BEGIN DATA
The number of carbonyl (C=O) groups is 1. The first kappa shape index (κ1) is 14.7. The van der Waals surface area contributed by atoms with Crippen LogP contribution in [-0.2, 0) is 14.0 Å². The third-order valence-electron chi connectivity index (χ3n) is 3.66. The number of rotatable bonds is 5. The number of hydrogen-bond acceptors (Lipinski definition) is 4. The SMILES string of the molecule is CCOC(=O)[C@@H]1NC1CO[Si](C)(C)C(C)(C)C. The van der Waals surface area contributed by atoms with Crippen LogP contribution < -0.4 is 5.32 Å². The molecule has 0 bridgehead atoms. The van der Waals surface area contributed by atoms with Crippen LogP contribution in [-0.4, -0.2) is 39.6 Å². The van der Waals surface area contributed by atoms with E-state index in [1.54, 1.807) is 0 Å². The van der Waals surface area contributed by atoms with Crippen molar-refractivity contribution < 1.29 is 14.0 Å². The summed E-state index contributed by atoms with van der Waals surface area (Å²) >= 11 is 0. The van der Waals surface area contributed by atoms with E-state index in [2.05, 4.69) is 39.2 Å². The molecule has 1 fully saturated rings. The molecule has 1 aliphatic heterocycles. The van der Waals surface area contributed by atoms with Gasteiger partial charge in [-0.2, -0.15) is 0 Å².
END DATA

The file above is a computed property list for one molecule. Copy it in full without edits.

The number of carbonyl (C=O) groups is 1. The first kappa shape index (κ1) is 14.7. The van der Waals surface area contributed by atoms with Crippen LogP contribution in [-0.2, 0) is 14.0 Å². The third-order valence-electron chi connectivity index (χ3n) is 3.66. The number of rotatable bonds is 5. The number of hydrogen-bond acceptors (Lipinski definition) is 4. The SMILES string of the molecule is CCOC(=O)[C@@H]1NC1CO[Si](C)(C)C(C)(C)C. The van der Waals surface area contributed by atoms with Crippen LogP contribution < -0.4 is 5.32 Å². The molecule has 0 bridgehead atoms. The van der Waals surface area contributed by atoms with Crippen LogP contribution in [-0.4, -0.2) is 39.6 Å². The van der Waals surface area contributed by atoms with E-state index in [1.54, 1.807) is 0 Å². The van der Waals surface area contributed by atoms with Crippen molar-refractivity contribution < 1.29 is 14.0 Å². The summed E-state index contributed by atoms with van der Waals surface area (Å²) >= 11 is 0. The van der Waals surface area contributed by atoms with E-state index in [2.05, 4.69) is 39.2 Å². The molecule has 1 fully saturated rings. The molecule has 1 aliphatic heterocycles. The van der Waals surface area contributed by atoms with Gasteiger partial charge in [-0.2, -0.15) is 0 Å².